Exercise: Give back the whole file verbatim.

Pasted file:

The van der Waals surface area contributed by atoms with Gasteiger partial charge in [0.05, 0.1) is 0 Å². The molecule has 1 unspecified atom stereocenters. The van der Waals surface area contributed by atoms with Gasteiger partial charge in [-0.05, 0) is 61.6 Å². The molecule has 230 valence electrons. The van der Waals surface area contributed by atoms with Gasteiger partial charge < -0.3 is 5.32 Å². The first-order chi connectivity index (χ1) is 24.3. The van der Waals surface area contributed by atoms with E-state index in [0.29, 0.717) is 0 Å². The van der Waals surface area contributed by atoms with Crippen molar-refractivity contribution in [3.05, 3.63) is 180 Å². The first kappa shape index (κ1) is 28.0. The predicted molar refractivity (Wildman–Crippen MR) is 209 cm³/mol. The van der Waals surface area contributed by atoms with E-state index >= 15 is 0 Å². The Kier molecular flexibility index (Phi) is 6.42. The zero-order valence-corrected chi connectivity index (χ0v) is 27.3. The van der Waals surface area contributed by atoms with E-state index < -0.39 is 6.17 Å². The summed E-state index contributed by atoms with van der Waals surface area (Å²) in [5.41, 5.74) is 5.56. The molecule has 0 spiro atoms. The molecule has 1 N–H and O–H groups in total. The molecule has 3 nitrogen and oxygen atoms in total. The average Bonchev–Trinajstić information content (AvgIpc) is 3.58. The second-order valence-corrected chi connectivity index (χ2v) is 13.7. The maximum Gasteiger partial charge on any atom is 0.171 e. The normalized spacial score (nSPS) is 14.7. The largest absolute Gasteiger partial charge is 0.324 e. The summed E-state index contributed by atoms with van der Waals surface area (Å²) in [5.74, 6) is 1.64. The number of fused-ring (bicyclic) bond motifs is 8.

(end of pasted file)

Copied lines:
The van der Waals surface area contributed by atoms with Gasteiger partial charge in [0.05, 0.1) is 0 Å². The molecule has 1 unspecified atom stereocenters. The van der Waals surface area contributed by atoms with Gasteiger partial charge in [-0.05, 0) is 61.6 Å². The molecule has 230 valence electrons. The van der Waals surface area contributed by atoms with Gasteiger partial charge < -0.3 is 5.32 Å². The first-order chi connectivity index (χ1) is 24.3. The van der Waals surface area contributed by atoms with E-state index in [0.29, 0.717) is 0 Å². The van der Waals surface area contributed by atoms with Crippen molar-refractivity contribution in [3.05, 3.63) is 180 Å². The first kappa shape index (κ1) is 28.0. The predicted molar refractivity (Wildman–Crippen MR) is 209 cm³/mol. The van der Waals surface area contributed by atoms with E-state index >= 15 is 0 Å². The Kier molecular flexibility index (Phi) is 6.42. The zero-order valence-corrected chi connectivity index (χ0v) is 27.3. The van der Waals surface area contributed by atoms with E-state index < -0.39 is 6.17 Å². The summed E-state index contributed by atoms with van der Waals surface area (Å²) in [5.41, 5.74) is 5.56. The molecule has 0 spiro atoms. The molecule has 1 N–H and O–H groups in total. The molecule has 3 nitrogen and oxygen atoms in total. The average Bonchev–Trinajstić information content (AvgIpc) is 3.58. The second-order valence-corrected chi connectivity index (χ2v) is 13.7. The maximum Gasteiger partial charge on any atom is 0.171 e. The normalized spacial score (nSPS) is 14.7. The largest absolute Gasteiger partial charge is 0.324 e. The summed E-state index contributed by atoms with van der Waals surface area (Å²) in [5.74, 6) is 1.64. The number of fused-ring (bicyclic) bond motifs is 8.